Josephine Baker (born Freda Josephine McDonald; (3 June 1906 – 12 April 1975) was an American-born French entertainer, French Resistance agent, and civil rights activist. Her career was centered primarily in Europe, mostly in her adopted France. She was the first black woman to star in a major motion picture, the 1927 silent film Siren of the Tropics.
During her early career, Baker was among the most celebrated performers to headline the revues of the Folies Bergère in Paris. Her performance in the revue Un vent de folie in 1927 caused a sensation in the city. Her costume, consisting of only a short skirt of artificial bananas and a beaded necklace, became an iconic image and a symbol both of the Jazz Age and the Roaring Twenties.
She aided the French Resistance during World War II. After the war, she was awarded the Resistance Medal by the French Committee of National Liberation, the Croix de Guerre by the French military, and was named a Chevalier of the Légion d’honneur by General Charles de Gaulle. Baker sang: “I have two loves, my country and Paris.”
Baker refused to perform for segregated audiences in the United States and is noted for her contributions to the civil rights movement. In 1968, she was offered unofficial leadership in the movement in the United States by Coretta Scott King, following Martin Luther King Jr.‘s assassination. After thinking it over, Baker declined the offer out of concern for the welfare of her children.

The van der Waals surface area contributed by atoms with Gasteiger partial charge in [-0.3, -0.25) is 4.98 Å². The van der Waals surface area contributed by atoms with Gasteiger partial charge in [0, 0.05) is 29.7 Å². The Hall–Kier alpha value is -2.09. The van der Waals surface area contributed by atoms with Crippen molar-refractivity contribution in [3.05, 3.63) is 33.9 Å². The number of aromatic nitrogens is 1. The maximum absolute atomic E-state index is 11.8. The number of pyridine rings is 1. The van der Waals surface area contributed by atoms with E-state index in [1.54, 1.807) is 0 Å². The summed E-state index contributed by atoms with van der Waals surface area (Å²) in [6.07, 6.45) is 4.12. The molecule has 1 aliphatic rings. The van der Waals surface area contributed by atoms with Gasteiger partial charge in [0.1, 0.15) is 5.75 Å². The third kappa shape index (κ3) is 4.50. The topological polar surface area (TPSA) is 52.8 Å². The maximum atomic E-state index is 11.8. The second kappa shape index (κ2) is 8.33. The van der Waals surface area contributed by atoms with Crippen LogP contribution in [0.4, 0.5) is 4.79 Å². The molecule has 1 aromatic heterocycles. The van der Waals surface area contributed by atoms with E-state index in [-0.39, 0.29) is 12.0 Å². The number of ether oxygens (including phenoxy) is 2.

On 30 November 2021, she entered the Panthéon in Paris, the first black woman to receive one of the highest honors in France. As her resting place is to remain in Monaco a cenotaph will be installed in vault 13 of the crypt in the Panthéon.
“Josephine Baker.” Wikipedia, en.wikipedia.org/wiki/Josephine_Baker. Accessed 4 Feb. 2022.
Featured Image Attribution: Studio Harcourt, Public domain, via Wikimedia Commons
A Spy in WW II:
American singer and exotic dancer Josephine Baker , of the Parisian Folies Bergere, poses in one of her many elaborate costumes. Get premium, high resolution news photos at Getty Images
Entertainer Josephine Baker grew up poor in the slums of St. Louis, before garnering fame in Paris as a nightclub artist, movie star and businesswoman, far from the strictures of legal segregation in America. But Baker’s roles also included a spy against the Nazis, and a pilot for the French Air Force during World War II.